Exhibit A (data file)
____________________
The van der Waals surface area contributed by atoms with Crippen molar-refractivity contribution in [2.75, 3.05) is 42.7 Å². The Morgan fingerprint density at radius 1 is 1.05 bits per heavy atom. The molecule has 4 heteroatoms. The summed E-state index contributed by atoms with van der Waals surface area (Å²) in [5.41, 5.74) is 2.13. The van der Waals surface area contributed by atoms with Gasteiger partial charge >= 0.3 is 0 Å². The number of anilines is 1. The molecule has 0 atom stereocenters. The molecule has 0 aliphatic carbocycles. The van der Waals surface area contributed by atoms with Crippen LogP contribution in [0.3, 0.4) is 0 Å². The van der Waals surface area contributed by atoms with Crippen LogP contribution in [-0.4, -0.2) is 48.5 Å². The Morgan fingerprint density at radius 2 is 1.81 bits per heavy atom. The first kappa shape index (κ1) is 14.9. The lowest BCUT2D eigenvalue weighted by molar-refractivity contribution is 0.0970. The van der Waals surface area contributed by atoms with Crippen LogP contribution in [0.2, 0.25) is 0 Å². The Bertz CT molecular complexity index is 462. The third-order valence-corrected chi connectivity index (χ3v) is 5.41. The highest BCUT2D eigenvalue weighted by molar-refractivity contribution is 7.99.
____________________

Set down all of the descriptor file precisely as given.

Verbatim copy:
The van der Waals surface area contributed by atoms with Crippen molar-refractivity contribution in [2.75, 3.05) is 42.7 Å². The Morgan fingerprint density at radius 1 is 1.05 bits per heavy atom. The molecule has 4 heteroatoms. The summed E-state index contributed by atoms with van der Waals surface area (Å²) in [5.41, 5.74) is 2.13. The van der Waals surface area contributed by atoms with Gasteiger partial charge >= 0.3 is 0 Å². The number of anilines is 1. The molecule has 0 atom stereocenters. The molecule has 0 aliphatic carbocycles. The van der Waals surface area contributed by atoms with Crippen LogP contribution in [0.3, 0.4) is 0 Å². The van der Waals surface area contributed by atoms with Crippen LogP contribution in [-0.4, -0.2) is 48.5 Å². The Morgan fingerprint density at radius 2 is 1.81 bits per heavy atom. The first kappa shape index (κ1) is 14.9. The lowest BCUT2D eigenvalue weighted by molar-refractivity contribution is 0.0970. The van der Waals surface area contributed by atoms with Crippen LogP contribution in [0.2, 0.25) is 0 Å². The Bertz CT molecular complexity index is 462. The third-order valence-corrected chi connectivity index (χ3v) is 5.41. The highest BCUT2D eigenvalue weighted by molar-refractivity contribution is 7.99.